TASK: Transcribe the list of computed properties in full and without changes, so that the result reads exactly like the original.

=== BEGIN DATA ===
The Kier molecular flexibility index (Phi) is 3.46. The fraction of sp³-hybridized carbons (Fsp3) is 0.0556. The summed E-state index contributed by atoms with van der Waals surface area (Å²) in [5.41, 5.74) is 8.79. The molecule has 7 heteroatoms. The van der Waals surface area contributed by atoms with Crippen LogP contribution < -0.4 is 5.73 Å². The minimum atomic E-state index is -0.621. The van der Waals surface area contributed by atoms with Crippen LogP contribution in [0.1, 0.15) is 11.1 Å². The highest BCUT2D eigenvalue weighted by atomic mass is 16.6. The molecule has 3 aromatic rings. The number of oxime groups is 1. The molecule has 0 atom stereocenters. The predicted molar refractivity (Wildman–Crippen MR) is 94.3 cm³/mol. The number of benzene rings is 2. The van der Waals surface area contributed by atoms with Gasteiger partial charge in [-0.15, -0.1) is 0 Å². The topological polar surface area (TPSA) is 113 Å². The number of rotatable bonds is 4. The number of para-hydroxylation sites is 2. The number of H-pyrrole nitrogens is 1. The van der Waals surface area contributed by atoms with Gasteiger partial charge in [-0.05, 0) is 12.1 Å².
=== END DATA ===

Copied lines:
The Kier molecular flexibility index (Phi) is 3.46. The fraction of sp³-hybridized carbons (Fsp3) is 0.0556. The summed E-state index contributed by atoms with van der Waals surface area (Å²) in [5.41, 5.74) is 8.79. The molecule has 7 heteroatoms. The van der Waals surface area contributed by atoms with Crippen LogP contribution < -0.4 is 5.73 Å². The minimum atomic E-state index is -0.621. The van der Waals surface area contributed by atoms with Crippen LogP contribution in [0.1, 0.15) is 11.1 Å². The highest BCUT2D eigenvalue weighted by atomic mass is 16.6. The molecule has 3 aromatic rings. The number of oxime groups is 1. The molecule has 0 atom stereocenters. The predicted molar refractivity (Wildman–Crippen MR) is 94.3 cm³/mol. The number of benzene rings is 2. The van der Waals surface area contributed by atoms with Gasteiger partial charge in [-0.15, -0.1) is 0 Å². The topological polar surface area (TPSA) is 113 Å². The number of rotatable bonds is 4. The number of para-hydroxylation sites is 2. The number of H-pyrrole nitrogens is 1. The van der Waals surface area contributed by atoms with Gasteiger partial charge in [-0.05, 0) is 12.1 Å².